A battery-free telemetric sensor which enables the health professional to control the heart remotely.

The heart is a very delicate organ, which needs a lot of special care and attention. So much so that cardiovascular diseases are the biggest cause of mortality, according to the latest data from the National Institute of Statistics and the World Health Organization. Moreover, the WHO states that heart diseases and diseases of the circulatory system represent 31% of mortality recorded globally.

Faced with this situation, medical professionals are most concerned about the lack of information and knowledge among the population, according to the National Cardiology Institute; as well as the false belief that these diseases only affect vulnerable groups, such as the elderly. This is a myth that we have absorbed, but the reality is that this type of medical conditions are increasingly found among young people and adolescents.

The causes of cardiovascular diseases are related, above all, to a sedentary lifestyle, such as a lack of physical activity, not enough sleep and exposure to prolonged periods of stress, in addition to a poor diet.

    “Although it is not necessary to stop eating foods of animal origin completely, our research (observational research published in the Journal of the American Heart Association) suggests that eating a larger proportion of foods of a vegetable origin and a smaller proportion of those of animal origin could help to reduce the risk of cardiovascular disease”, 

Casey M. Rebholz, associate professor of Epidemiology at the Bloomberg School of Public Health, Johns Hopkins University (United States).

Dr. José Navia, director of the Cleveland Clinic of Florida’s Heart, Vascular & Thoracic Center, shares the opinion of Rebholz and states that

“Heart disease is 90% treatable and can be prevented by eating foods with a low salt and cholesterol content, exercising regularly and not smoking.”


Faced with this situation, many professionals remind us that prevention is the key to reducing heart diseases and acting on time in the event of the imminent development of disease. In this regard, wearables intended to control and monitor the heart have a fundamental role to play.

We are referring to smart devices in the field of e-health, including the smartphone which enables you to perform an electrocardiogram, or pajamas or clothing worn at home that monitor your heart rate, your sleep and are capable of knowing whether you have suffered a fall.  Or smart clothing, such as the top designed by a Spanish team which reads your heart activity 24 hours a day. Even smart speakers, like the famous Alexa, detect the symptoms of a heart attack from your breathing. Your mobile phone camera can also control your blood pressure with a selfie and an app.


Although all of these wearables that form part of e-Health have revolutionized industry and medicine, true innovation has just reached Spain, specifically a Catalonian hospital. The device we are talking about is an intra-cardiac microcomputer which is capable of monitoring the heart remotely.

The company responsible for this invention is Vectorious Medical Technologies, an Israeli startup, focused on improving the lives of people with heart problems.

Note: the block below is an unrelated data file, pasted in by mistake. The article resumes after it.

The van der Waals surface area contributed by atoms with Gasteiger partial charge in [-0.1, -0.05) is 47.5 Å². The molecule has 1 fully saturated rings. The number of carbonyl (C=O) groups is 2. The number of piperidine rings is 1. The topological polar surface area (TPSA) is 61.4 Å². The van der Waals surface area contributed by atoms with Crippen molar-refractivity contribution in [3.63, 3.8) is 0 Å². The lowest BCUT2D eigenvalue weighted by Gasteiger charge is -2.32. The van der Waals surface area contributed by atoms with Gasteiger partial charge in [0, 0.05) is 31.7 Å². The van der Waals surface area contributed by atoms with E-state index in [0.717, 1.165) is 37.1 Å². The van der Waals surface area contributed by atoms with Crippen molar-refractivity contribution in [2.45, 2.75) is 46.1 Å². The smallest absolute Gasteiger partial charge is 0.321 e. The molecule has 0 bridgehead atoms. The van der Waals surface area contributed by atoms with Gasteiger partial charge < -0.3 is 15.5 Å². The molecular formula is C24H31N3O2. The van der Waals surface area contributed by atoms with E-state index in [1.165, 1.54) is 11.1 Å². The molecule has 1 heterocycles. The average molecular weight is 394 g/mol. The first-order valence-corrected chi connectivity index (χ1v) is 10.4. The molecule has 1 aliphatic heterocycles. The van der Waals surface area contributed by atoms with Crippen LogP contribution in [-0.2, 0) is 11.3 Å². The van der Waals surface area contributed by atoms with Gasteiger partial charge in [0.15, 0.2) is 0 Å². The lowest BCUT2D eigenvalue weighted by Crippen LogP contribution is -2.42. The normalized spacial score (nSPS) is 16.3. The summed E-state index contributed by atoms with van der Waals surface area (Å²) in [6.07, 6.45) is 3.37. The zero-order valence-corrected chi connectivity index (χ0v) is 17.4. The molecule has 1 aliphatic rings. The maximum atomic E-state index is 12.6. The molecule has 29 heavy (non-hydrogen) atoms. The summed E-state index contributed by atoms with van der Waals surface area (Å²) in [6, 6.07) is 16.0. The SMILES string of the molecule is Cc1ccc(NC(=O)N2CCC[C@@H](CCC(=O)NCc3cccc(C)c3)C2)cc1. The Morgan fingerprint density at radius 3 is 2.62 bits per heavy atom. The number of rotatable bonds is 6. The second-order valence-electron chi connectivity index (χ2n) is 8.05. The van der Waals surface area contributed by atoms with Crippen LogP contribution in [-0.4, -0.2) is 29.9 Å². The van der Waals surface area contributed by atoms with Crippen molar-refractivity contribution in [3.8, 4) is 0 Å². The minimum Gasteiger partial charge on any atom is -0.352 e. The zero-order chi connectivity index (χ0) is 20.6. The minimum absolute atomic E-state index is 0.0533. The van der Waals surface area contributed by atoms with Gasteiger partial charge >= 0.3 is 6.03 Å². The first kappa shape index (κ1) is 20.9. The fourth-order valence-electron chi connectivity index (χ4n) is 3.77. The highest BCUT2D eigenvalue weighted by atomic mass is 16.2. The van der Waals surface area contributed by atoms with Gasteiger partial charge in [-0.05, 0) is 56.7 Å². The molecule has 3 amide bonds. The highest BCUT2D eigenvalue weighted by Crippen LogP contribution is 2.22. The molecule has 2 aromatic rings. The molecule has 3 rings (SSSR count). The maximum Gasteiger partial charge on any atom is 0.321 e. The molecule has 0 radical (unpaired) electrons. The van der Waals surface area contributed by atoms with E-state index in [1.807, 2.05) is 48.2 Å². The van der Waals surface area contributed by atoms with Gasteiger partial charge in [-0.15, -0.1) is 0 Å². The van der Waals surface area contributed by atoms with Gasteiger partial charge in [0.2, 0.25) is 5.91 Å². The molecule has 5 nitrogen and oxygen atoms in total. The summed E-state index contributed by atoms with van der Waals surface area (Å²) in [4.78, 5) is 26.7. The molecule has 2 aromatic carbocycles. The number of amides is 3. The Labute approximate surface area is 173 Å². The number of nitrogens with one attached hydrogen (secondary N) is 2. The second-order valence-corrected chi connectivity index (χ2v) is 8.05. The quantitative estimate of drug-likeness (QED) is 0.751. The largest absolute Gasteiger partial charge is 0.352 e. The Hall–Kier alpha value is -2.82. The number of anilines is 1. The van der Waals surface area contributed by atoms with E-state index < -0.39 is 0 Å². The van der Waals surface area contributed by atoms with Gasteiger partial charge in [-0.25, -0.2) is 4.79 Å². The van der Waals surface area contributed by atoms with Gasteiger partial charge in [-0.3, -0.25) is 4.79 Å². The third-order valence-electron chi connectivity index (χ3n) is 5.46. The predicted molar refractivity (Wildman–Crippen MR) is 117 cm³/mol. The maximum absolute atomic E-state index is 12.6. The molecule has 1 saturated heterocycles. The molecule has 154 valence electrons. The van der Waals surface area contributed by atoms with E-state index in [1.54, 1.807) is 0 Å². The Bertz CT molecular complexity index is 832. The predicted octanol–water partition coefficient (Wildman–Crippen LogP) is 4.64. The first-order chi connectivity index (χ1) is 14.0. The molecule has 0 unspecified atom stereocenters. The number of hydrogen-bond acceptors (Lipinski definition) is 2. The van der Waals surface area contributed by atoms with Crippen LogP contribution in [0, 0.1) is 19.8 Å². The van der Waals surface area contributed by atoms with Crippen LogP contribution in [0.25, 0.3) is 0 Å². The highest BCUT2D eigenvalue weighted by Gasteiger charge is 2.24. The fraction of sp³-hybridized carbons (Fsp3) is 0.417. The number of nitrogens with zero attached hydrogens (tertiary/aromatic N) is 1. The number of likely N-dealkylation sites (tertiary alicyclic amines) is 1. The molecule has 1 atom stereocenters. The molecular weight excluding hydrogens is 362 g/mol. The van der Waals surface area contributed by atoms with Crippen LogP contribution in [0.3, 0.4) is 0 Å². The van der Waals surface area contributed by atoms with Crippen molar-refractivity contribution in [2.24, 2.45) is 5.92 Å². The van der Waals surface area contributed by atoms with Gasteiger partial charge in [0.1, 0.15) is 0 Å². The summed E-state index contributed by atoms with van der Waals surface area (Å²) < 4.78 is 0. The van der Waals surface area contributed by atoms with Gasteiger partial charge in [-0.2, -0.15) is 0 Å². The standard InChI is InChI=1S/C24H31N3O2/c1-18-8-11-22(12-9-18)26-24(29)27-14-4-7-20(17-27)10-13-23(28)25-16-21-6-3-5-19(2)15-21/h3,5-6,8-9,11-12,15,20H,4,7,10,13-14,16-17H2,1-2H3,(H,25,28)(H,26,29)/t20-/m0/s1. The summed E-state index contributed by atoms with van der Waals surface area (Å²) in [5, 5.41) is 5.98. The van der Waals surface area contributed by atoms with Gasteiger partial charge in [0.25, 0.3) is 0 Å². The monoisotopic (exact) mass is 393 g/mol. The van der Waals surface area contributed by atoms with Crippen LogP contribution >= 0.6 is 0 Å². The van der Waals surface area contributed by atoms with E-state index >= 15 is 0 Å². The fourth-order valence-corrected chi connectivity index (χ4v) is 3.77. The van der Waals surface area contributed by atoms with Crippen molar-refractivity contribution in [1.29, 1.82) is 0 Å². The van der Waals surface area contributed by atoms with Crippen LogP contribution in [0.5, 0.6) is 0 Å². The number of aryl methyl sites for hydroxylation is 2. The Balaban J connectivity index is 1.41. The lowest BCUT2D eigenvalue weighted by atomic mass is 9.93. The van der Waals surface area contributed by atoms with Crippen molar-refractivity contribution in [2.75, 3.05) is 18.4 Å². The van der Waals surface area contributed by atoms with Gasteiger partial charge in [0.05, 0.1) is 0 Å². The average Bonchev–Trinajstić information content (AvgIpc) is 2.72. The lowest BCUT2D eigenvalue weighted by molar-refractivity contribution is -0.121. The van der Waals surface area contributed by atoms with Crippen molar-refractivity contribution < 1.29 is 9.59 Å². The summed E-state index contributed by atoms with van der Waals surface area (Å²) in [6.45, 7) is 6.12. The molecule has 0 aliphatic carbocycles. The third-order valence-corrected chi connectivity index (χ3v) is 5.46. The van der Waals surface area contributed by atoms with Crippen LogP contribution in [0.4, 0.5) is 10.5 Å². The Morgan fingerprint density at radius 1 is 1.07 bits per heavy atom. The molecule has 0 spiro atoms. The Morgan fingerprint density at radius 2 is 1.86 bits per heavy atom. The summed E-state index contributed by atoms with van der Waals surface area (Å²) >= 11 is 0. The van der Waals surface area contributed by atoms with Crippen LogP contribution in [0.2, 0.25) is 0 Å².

The first operation in Spain was carried out at the Germans Trias hospital (Badalona) by a team of cardiologists led by Dr. Omar AbdulJawad. The 80-year-old patient was discharged from hospital a few days after the operation. The intervention was carried out on July 21st 2021, although the hospital is already preparing its next interventions with new patients.  

Operations have also been carried out in other hospitals such as the University of Valladolid Clinical Hospital and the startup is working on its next intervention at the Puerta de Hierro Majadahonda University Hospital in Madrid.

The sensor has been analyzed in an international clinical trial with researchers from Germany, Italy, Israel and the United Kingdom.


The wearable has been given the name V-LAP, a digital microcomputer in the shape of a telemetric sensor and which operates without a battery. It charges remotely when the sensor is outside of the patient’s body; which improves its working and preservation by being kept outside of the organ, thereby increasing its use time. The device offers data collected through artificial intelligence and machine learning.


The sensor enables cardiologists to monitor and control, continuously and remotely, the pressure of the left atrium of the heart in patients suffering from heart failure.

Monitoring takes place daily and without the need for the patient to visit the medical professional in person, since it is fully remote, with clinical data accessed 24 hours a day and in real time. Additionally, the device enables a greater regularity in the monitoring of the patient, a huge advance in the patient-doctor relationship.

According to Antoni Bayés, the clinical director of Cardiology at Germans Trias,

“Patients that receive this implant can monitor their disease from the comfort of their own home. This fact is especially relevant in the context of the pandemic we are experiencing, where we have clearly seen the need to enhance telemedicine.”

Although it is not the first time this Catalonia hospital has encouraged the use of wearables; to reduce the stress caused by Covid-19, staff at the Catalonian hospital use virtual reality glasses using a relaxation program.